the stories that “make the cut,” as it were, are the ones that we, as editors stand behind, and they are the ones that we are offering to you, our readers, in the hope that they will educate you about the issues most pertinent to your lives as students. So, with these thoughts in mind, what are we left with? We feel that, rather than using our website to accent the print edition, the two must head in entirely different directions. Our website, Twitter, Facebook and any other forms of digital media will follow in the vein of the digital era, employing technology to follow events in real time. Our print edition, on the other hand, will gradually stray towards becoming an in-depth news magazine. This process has already begun, with the addition of the Little Hawk Features Magazine, in place of what used to be Section B. This new format allows for cutting-edge designs that a newspaper simply cannot accommodate. Publishing a story about teenage depression in The Little Hawk Features Magazine, along with a design that accents and contributes to the story, calls attention to this important issue in a way entirely different from

placing the same story in the midst of the limitless bank of stories that is the internet. We are not denying the power or the opportunity that is digital media. We intend to pursue all that this technology can offer with full force. We do, however, firmly believe that there are aspects of the print publication that cannot be replaced despite all of the perks of the digital era. So, we are committed, for the time being, to remaining present with both present and future, whatever that means for our paper. We are part of a changing world, and as such must remain fluid, ready to adjust along with the times. Who knows, tomorrow you may find yourself reading The Little Hawk from a holograph rising from your desk. Either way, however our presence is manifested, one thing is clear: we aren’t going anywhere.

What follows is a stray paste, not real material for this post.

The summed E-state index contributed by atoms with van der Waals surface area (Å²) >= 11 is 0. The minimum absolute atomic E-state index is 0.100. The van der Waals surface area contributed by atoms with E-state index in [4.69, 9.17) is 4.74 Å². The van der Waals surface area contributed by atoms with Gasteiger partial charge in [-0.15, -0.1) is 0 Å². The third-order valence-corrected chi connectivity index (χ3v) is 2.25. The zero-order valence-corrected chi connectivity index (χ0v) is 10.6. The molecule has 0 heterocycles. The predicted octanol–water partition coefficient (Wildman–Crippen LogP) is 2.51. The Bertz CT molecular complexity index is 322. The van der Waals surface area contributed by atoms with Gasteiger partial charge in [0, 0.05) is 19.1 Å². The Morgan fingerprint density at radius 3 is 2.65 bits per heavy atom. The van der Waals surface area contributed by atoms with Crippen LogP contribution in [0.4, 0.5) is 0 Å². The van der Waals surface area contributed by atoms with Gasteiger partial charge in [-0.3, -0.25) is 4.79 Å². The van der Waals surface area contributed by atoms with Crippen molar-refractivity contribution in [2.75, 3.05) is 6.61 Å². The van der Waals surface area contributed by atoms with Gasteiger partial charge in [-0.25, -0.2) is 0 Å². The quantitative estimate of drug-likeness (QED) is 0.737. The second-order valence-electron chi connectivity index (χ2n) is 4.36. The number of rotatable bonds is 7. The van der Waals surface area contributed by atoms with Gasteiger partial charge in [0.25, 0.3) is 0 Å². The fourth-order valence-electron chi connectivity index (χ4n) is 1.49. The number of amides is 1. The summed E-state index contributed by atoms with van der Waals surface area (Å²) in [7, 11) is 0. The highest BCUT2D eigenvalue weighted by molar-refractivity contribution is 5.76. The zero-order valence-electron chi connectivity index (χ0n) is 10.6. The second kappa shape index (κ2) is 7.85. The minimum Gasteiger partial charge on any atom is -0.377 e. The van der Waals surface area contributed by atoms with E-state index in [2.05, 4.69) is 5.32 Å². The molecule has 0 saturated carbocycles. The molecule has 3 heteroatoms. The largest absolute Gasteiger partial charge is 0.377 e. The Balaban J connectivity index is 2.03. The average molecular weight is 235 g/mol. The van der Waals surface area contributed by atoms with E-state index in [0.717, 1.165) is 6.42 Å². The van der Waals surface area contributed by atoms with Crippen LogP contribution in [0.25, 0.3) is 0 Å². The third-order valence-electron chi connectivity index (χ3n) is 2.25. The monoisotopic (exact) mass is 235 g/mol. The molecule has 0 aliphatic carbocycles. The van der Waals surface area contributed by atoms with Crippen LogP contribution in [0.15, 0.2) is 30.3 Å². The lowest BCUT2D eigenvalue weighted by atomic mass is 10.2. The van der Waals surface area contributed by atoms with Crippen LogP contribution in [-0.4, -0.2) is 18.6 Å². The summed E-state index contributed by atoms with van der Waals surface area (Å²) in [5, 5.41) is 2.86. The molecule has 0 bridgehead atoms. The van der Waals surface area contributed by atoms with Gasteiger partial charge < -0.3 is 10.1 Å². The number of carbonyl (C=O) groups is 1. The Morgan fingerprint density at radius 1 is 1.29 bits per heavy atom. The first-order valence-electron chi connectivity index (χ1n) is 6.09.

The Little Hawk


22 students make All-State

On October 20, 2012, students from orchestra, band, and choir traveled to Fairfield in order to audition for the All-State Music Festival that will be held on November 17, 2012. By Naftalia Flatté


City High has a remarkable record of sending people to participate in the All-State Music Festival. All-State is the convergence of talented musicians in band, orchestra, and choir throughout the state of Iowa. This year, City had 22 musicians accepted at the auditions held in Fairfield on October 20th. The All-State Music Festival will take place November 15th, 16th, and 17th in Ames. City is sending many returning All-State members, as well as some new faces. “I’m proud of all the students who had the courage to try out, because our district in particular is very difficult and very competitive,” Orchestra Director Megan Stucky said. “And even to say to yourself, ‘I’m going to do this regardless of the outcome,’ says a lot about the person’s character, dedication and overall musicianship.” All-State is a huge time and work commitment, as well as a musical challenge. It gives high school students the opportunity to create music at a higher level than offered at any high school. “It’s a great experience for everyone involved,” Saxophone player Xavier Fields ‘15, who auditioned, said. “Even if you don’t make it, you become so much stronger as a musician.” People trying out receive the materials they will be required to perform near the beginning of the school year and practice them continuously until auditions. “It’s not about how good a musician you are,” Saxophone Player Syl-

Sophia Opitz ‘13 practices in the gym at Fairfield High School before her audition on October 20, 2012. Photo by Emma Gier

via Dean ‘14, who made alternate last year and was accepted this year, said. “It’s about seeing how much you’ve improved.” Each branch of music auditions a little differently. The orchestra and choir musicians receive excerpts from the All-State music that they must learn and be ready to perform at the audition. Band musicians are assigned etudes, which are short

pieces intended for solo instruments to demonstrate musical skill. Band and orchestra also have to play an independent solo piece and scales. “The selection process has a lot of imperfections,” a second year violin All-State member Anna Kaldjian ‘15 said. “So not everyone who deserves it is able to go.” Accepted musicians must also learn all of their music before arriv-

ing at the All-State Music Festival, where they will have three days total to prepare for the concert on the third night. “It was a lot of fun, but it was also one of the most stressful days of my life,” First time All-State member Annie Hartley ‘15 said. “When you look up and see your name on that list it’s one of the most amazing feelings ever.”

iPad test drive opens new doors in class iPads are the newest step towards a technologically savvy City High, but questions remain about whether the school will be able to have a 1:1 iPad ratio. By Sonora Taffa